One of my favorite trips/workshops to lead is intro to backpacking. I love getting outside with women who are open to trying new things, including getting outside and having an adventure. One of the first questions women always ask is "what should I wear?"
That's a really good question, because bringing the wrong clothes can mean the difference between loving backpacking and hating it. So to save you a lot of misery, I'm hear to tell you exactly what to bring on your backpacking trip.
Rule #1: Cotton is your enemy
Whether it's socks, underwear or jeans, stay away from anything that's 100% cotton (except for maybe your bandana). It holds water (read: sweat) close to your skin, making you feel cold and clammy plus encouraging bacteria growth.
So that means bringing synthetic blends. For me, that usually means bringing one or more of the wicking shirts I've gathered over the years from various 5ks and adventure races. Another good place to look for good backpacking clothes is in your workout clothes drawer. Many yoga pants, capris and even sports shirts are made of good wicking material.
Rule #2: Don't overpack
This is one of the biggest mistakes I see newbies making — bringing way too much, and thus overloading their pack and making it too heavy to carry enjoyably. Check your list, make sure you have everything you need, then leave the extra clothes at home. No one cares if you stink on the trail (in fact, getting dirty is part of the fun).
So without further ado, here's a list of backpacking clothing to bring on your next trip:
Convertible pants — these are pants where you can zip off the bottom third of your pants when the weather gets hot (and zip them back on at night when it gets cool)
Hiking shorts — for those days when you know it's going to be nice and warm.
Wicking t-shirts — You'll be surprised at how quickly these shirts dry out after a rainstorm or even just lots of sweat.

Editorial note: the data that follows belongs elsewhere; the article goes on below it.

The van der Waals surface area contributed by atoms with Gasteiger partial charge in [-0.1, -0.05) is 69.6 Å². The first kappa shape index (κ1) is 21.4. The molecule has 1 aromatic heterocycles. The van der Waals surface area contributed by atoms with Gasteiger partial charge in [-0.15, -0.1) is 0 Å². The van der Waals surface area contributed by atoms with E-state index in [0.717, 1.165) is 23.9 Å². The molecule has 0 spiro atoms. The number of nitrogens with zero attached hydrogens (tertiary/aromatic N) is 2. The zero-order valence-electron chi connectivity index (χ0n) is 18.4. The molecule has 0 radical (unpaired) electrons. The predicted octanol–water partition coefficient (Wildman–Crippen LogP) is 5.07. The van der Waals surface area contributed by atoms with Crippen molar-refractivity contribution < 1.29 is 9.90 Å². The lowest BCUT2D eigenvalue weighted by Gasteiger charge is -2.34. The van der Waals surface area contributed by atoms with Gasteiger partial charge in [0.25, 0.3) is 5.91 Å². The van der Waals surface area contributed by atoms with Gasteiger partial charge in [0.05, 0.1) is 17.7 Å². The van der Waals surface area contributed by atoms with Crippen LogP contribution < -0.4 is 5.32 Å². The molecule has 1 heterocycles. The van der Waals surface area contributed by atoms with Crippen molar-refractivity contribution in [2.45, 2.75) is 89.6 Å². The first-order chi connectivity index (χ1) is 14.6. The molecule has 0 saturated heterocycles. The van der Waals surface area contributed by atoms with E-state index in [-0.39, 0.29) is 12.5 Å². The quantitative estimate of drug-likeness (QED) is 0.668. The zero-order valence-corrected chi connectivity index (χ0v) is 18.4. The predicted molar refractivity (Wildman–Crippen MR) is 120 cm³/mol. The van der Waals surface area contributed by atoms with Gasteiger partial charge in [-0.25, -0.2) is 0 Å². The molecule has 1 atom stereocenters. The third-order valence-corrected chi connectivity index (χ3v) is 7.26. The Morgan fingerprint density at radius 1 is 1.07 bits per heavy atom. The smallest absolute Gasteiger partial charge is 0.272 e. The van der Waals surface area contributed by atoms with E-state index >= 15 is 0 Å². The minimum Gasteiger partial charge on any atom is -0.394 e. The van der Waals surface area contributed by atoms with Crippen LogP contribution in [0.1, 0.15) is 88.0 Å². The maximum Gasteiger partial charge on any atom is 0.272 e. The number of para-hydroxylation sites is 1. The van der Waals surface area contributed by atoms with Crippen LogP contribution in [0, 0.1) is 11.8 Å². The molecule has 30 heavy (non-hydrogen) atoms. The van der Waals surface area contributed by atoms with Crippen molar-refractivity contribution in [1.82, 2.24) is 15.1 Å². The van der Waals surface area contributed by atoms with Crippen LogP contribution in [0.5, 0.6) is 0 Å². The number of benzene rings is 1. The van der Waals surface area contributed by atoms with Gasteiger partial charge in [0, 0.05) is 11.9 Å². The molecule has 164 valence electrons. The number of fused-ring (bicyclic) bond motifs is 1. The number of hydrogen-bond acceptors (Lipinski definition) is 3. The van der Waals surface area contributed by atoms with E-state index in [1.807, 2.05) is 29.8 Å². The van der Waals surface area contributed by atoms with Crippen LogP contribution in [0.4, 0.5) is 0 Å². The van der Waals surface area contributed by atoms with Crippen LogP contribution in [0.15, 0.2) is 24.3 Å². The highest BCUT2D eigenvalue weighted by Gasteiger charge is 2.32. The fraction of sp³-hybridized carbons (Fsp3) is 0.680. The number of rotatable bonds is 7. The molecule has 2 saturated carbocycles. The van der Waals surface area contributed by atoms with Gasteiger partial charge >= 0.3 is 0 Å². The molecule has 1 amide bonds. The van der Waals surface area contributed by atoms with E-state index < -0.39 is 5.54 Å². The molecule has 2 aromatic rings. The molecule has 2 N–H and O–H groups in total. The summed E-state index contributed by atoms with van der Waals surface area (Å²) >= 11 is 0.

Long-sleeve wicking shirt — This shirt is going to serve a dual purpose: it will keep you warm if the weather is cooler, and it will serve as your sleeping clothes at night.
Fleece — This will keep you warm around the campfire. The good news is there are lots of different kinds of fleeces, with varying degrees of warmth (and packability).
Puffy vest — If you're doing spring, fall or winter camping, bring your whole puffy jacket to make sure you don't get cold, but in the summer months, a puffy vest is perfect. It's generally worth it to pay a little bit more for vests that are more packable.
Synthetic underwear — Underwear is one of the few things that I will risk overpacking. Wearing dirty underwear is not only gross, it's unsanitary, so throw in 1-2 more pairs than what you think you'll need.
Sports bra — How long a woman wears the same bra is a matter of personal preference (and time of year), so I'll let you decide how many you want to bring. The fewer the hooks, the better.
Synthetic socks — Again, pay a little bit more for some good hiking socks to help you avoid blisters and keep your feet dry and warm. A good rule of thumb is to pack 1 pair of socks for every two days you'll be out, but I'll also say that, like underwear, having an extra pair of socks never killed anyone.
Fleece gloves — I like the convertible gloves that allow you to have access to your fingers when you're trying to set up your tent or start a fire. It might be worth paying a little extra for these as well, since it's likely you'll end up using your gloves when breaking down firewood or grabbing a hot pot.
Hiking boots or sturdy shoes — I read recently that most thru-hikers don't wear hiking boots anymore; a good pair of athletic shoes are lighter and dry out faster when they get wet. This probably depends more on what type of hiking you're doing: if you're going to be going uphill or over lots of rocky, ankle-turning terrain, you're probably going to want to go with a good hiking boot. Your local outdoors outfitter will have some good advice as to how to fit & buy hiking boots.
Flip flops — Most newbies don't realize the pure pleasure of peeling off your hiking boots and socks at the end of a long day backpacking, and slipping your toes into a pair of sandals while you prepare your dinner or just sit around relaxing. Your trip will be so much better if your feet get some time to breathe at the end of each day.
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Jill Hinton Wolfe